Councilmember Jim Graham spoke of a visit to the building. He described its deteriorating conditions and areas with signs warning of asbestos. “I was surprised to see an area with a skull and crossbones.”

Yet the mission of the facility remains important, Graham noted.

“There’s something very noble happening in this building, something so precious. Yet the building is worn out. It’s not that what’s going on there is worn out, it’s that the building needs to be revitalized with a better physical environment”

“I was thinking about the word recovery, and you know the key part of the word recovery, is recover. To get something back. And the more we can provide the kind of physical environment for people to get something back, in terms of substance abuse, in terms of mental health, in terms of poverty, or illiteracy, whatever the issue is if we can recover the original potential of what people are bound, everybody has something to contribute.”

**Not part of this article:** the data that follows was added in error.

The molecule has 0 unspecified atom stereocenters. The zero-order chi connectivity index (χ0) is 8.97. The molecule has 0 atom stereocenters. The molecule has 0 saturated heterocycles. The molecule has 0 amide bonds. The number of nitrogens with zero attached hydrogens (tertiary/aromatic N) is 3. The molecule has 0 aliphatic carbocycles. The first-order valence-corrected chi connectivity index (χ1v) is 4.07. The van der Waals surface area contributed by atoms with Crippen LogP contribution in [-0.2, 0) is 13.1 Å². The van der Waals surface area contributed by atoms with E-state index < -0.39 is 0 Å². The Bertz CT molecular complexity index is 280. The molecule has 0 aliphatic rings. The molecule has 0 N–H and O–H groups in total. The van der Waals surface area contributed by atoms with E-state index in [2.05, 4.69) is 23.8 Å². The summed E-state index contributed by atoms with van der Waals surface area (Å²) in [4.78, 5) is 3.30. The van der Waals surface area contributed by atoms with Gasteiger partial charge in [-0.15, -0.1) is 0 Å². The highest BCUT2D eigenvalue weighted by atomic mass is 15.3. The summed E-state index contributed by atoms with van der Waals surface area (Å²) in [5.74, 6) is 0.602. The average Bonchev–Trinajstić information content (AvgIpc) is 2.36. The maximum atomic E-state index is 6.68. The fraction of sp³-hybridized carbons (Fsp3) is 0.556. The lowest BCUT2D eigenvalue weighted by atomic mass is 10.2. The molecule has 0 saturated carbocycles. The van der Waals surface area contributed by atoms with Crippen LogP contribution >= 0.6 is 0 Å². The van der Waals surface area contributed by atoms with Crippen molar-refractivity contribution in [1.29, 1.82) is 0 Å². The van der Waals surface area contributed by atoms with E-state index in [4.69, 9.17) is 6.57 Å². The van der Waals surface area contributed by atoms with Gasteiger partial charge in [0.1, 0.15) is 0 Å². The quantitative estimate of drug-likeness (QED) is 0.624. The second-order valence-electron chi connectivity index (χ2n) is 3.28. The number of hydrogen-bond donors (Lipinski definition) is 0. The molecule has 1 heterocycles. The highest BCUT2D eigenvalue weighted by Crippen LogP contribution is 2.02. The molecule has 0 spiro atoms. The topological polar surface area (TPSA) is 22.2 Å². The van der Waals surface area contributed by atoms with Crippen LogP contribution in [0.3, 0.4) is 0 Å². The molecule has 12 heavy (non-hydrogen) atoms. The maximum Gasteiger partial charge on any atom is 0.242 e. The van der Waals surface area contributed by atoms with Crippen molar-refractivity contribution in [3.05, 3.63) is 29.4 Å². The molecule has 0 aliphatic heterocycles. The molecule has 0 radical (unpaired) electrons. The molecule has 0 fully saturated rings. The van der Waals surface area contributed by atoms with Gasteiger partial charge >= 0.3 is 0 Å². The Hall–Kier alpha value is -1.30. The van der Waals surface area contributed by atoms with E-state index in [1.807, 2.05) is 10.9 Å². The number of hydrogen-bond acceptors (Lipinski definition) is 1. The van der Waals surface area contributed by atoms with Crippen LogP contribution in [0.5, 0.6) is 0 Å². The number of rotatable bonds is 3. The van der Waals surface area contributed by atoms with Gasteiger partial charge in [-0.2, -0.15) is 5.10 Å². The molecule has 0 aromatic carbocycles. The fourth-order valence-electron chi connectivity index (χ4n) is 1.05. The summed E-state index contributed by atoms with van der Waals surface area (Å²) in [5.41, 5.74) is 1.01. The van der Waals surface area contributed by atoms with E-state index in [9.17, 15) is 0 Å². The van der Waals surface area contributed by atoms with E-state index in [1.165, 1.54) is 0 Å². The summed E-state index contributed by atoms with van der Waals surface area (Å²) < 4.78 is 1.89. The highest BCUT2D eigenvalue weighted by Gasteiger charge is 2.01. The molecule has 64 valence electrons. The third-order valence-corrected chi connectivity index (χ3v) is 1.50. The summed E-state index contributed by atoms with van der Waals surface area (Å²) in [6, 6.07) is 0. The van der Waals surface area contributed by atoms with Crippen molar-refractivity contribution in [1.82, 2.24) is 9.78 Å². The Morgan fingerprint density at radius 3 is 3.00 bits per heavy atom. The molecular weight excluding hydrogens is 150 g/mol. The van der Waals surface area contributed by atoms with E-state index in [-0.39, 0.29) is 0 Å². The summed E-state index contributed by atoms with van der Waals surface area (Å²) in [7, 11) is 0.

Homeless activist Eric Sheptock, a shelter resident and chairman of the grassroots group SHARC (for Shelter Housing and Respectful Change) observed that the facility houses “slightly less than one-fifth of D.C.’s homeless community” but with future planning, the property could be used to end homelessness.

“…..In January 2007 we counted 5,757 homeless people; in 2012; 6,954 people and in 2013; 6,859 people – a measly 1.4 percent decrease in the last year and only after a 20 percent increase over the previous five. This project is a prime opportunity to reverse this trend of failure to take a sizeable chunk out of D.C.’s homeless population and to create a paradigm shift. Who knows? The far-reaching implications of this effort may even reverse the trend of poor people being displaced and priced out of the city.”